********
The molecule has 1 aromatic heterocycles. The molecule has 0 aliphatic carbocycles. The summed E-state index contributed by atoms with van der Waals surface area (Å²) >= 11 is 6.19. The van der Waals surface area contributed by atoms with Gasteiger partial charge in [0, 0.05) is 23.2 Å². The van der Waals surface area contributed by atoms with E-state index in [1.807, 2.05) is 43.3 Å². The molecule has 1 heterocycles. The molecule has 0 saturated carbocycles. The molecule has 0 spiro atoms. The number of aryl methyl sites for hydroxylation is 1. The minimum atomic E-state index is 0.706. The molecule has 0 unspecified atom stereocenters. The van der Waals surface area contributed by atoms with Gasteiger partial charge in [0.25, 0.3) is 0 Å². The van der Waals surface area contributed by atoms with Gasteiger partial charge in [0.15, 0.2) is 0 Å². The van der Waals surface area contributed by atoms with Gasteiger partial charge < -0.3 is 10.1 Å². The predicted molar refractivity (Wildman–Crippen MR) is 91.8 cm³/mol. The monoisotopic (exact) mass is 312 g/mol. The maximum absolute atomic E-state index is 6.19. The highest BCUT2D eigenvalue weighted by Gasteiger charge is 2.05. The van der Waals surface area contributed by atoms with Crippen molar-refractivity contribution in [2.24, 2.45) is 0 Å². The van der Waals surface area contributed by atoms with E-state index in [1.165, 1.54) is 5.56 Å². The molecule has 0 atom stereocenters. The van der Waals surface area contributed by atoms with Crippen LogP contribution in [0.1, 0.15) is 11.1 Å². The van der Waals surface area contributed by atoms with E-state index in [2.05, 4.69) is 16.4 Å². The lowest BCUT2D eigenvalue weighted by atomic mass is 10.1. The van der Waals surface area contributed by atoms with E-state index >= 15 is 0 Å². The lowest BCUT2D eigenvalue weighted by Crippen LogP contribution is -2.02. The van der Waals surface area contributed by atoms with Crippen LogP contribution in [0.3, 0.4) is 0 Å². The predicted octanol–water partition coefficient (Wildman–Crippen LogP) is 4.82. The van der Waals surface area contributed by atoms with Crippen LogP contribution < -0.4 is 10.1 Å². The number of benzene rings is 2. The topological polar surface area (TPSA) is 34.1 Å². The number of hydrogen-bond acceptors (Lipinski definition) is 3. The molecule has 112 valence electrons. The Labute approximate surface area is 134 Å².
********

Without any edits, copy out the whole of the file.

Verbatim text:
The molecule has 1 aromatic heterocycles. The molecule has 0 aliphatic carbocycles. The summed E-state index contributed by atoms with van der Waals surface area (Å²) >= 11 is 6.19. The van der Waals surface area contributed by atoms with Gasteiger partial charge in [0, 0.05) is 23.2 Å². The van der Waals surface area contributed by atoms with E-state index in [1.807, 2.05) is 43.3 Å². The molecule has 1 heterocycles. The molecule has 0 saturated carbocycles. The molecule has 0 spiro atoms. The number of aryl methyl sites for hydroxylation is 1. The minimum atomic E-state index is 0.706. The molecule has 0 unspecified atom stereocenters. The van der Waals surface area contributed by atoms with Gasteiger partial charge in [0.25, 0.3) is 0 Å². The van der Waals surface area contributed by atoms with Gasteiger partial charge in [0.15, 0.2) is 0 Å². The van der Waals surface area contributed by atoms with Gasteiger partial charge < -0.3 is 10.1 Å². The predicted molar refractivity (Wildman–Crippen MR) is 91.8 cm³/mol. The monoisotopic (exact) mass is 312 g/mol. The maximum absolute atomic E-state index is 6.19. The highest BCUT2D eigenvalue weighted by Gasteiger charge is 2.05. The van der Waals surface area contributed by atoms with Crippen molar-refractivity contribution in [2.24, 2.45) is 0 Å². The van der Waals surface area contributed by atoms with E-state index in [1.165, 1.54) is 5.56 Å². The molecule has 0 atom stereocenters. The van der Waals surface area contributed by atoms with Crippen LogP contribution in [0.1, 0.15) is 11.1 Å². The van der Waals surface area contributed by atoms with E-state index in [2.05, 4.69) is 16.4 Å². The lowest BCUT2D eigenvalue weighted by atomic mass is 10.1. The van der Waals surface area contributed by atoms with E-state index >= 15 is 0 Å². The lowest BCUT2D eigenvalue weighted by Crippen LogP contribution is -2.02. The van der Waals surface area contributed by atoms with Crippen LogP contribution in [0.3, 0.4) is 0 Å². The predicted octanol–water partition coefficient (Wildman–Crippen LogP) is 4.82. The van der Waals surface area contributed by atoms with Crippen LogP contribution < -0.4 is 10.1 Å². The number of benzene rings is 2. The topological polar surface area (TPSA) is 34.1 Å². The number of hydrogen-bond acceptors (Lipinski definition) is 3. The molecule has 112 valence electrons. The Labute approximate surface area is 134 Å².